The See See – Days, Nights & Late Morning Lights (compilation)

The See See - Days, Nights & Late Morning Lights

The See See – Days, Nights & Late Morning Lights

Being one of the few ‘living and active’ bands signed to the discerning reissue-centric Sundazed label is an unquestionable honour for The See See, the London-based ensemble led by Richard Olson (formerly of The Eighteenth Day Of May) that has released a stream of sought-after 7” singles and two albums since 2008, via mainly UK routes.  After just one spin of Days, Nights & Late Morning Lights it’s easy to hear why The See See joined the Sundazed roster, as the band’s retro-shaped psyche-pop fits with near-seamless stylistic ease amongst the myriad of choice archive wares that the label has reupholstered over the years.

Conceived primarily for the benefit of American buyers – who have thus far relied on expensive imports – Days, Nights & Late Morning Lights scoops up choice material formerly aired on labels such as The Great Pop Supplement and Dell’Orso, along with a couple of unreleased recordings and the A-side of a 2013 Sundazed single.  Whilst this selective ‘story so far’ approach might seem a tad reductive for existing fans eager for a new LP, it does really help to highlight the band’s strengths in a refreshed context.  Moreover, the fact that around half of the gathered tracks where previously released as singles undoubtedly gives the collection a sustained tightly-wound momentum.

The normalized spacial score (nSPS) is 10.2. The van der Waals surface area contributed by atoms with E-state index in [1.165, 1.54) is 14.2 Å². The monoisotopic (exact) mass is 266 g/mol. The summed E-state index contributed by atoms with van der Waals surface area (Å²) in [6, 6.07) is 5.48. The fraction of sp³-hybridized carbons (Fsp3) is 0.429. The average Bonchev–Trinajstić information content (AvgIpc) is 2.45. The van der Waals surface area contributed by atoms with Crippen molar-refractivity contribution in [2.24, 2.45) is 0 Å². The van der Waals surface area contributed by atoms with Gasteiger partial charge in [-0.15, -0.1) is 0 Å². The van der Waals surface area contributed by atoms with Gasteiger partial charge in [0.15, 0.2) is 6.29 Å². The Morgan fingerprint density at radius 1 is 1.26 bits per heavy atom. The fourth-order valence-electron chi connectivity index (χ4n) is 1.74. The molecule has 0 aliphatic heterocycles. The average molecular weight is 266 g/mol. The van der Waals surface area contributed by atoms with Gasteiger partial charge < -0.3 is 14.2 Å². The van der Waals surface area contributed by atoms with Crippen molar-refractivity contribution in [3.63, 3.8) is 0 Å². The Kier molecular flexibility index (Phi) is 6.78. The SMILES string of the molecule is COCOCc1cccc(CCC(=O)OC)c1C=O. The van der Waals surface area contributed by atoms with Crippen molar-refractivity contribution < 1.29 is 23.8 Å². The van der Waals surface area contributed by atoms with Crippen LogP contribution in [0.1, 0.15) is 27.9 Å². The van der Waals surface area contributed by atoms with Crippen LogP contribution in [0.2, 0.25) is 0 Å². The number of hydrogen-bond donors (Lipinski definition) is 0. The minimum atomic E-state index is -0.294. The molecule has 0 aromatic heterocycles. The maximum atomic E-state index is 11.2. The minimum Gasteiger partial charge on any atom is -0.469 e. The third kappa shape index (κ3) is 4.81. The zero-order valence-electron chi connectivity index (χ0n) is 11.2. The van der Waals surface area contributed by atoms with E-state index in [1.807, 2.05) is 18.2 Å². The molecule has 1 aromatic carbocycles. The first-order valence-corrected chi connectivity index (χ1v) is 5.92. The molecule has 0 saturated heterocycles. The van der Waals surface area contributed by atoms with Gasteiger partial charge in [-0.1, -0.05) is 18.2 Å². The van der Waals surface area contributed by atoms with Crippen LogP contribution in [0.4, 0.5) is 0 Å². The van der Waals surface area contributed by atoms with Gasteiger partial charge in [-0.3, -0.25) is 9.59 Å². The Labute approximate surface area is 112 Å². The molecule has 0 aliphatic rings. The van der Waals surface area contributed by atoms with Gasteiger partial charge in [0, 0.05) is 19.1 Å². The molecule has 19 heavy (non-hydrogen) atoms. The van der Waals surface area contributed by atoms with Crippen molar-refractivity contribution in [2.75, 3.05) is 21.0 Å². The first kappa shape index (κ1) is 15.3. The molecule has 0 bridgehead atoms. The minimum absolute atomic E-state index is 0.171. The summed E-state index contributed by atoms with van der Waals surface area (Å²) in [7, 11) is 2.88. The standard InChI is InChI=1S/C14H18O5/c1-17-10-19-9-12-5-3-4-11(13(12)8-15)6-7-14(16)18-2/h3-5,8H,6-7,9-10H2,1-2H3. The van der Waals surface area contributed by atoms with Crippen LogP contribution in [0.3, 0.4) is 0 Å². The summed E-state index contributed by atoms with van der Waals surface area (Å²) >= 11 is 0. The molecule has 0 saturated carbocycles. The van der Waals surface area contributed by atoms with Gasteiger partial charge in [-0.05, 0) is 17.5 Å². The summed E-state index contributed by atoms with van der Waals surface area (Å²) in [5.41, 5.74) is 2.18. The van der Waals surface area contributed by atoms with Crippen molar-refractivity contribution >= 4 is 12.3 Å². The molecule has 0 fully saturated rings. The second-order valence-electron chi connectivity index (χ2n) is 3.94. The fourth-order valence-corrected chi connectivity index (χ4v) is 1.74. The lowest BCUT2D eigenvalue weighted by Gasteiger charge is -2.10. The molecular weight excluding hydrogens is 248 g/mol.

See_See_2There’s certainly enough here then to celebrate The See See’s jubilant and unrepentantly authentic plundering from the golden years of mid-‘60s to early-‘70s lysergic power-pop.  Hence there is plenty of dynamic Fifth Dimension-to-Younger Than Yesterday-era Byrds folk-rock (such as “Gold & Honey” and “Keep Your Head”), paisley-patterned garage-psyche (“Automobile” and “The Day That Was The Day”), hazy harmony-drenched vintage Californian blissfulness (“Fix Me Up” and “And I Wonder”) and wistful country-rock rambling (“Powers Of Ten” and “That’s My Sign”).  Perhaps the only piece to buck the omnipresent vintage fittings is the previously unreleased electro-acoustic version of “Mary Soul,” which wouldn’t sound too out of place on an early Spiritualized album.

Although the authentic conventions that Olson and compadres so dutifully align themselves to do sometimes hold back a more bespoke identity from pushing to the fore, there is no doubting that The See See’s consummate craftsmanship is deeply infectious as well as adaptable, as Days, Nights & Late Morning Lights satisfyingly showcases.  Based on this evidence and from hearing the fantastic Featherman EP from late last year on The Great Pop Supplement, there are plenty of reasons to believe even better things are set to come from The See See.  So keep ‘em peeled for another brand new album in the near future.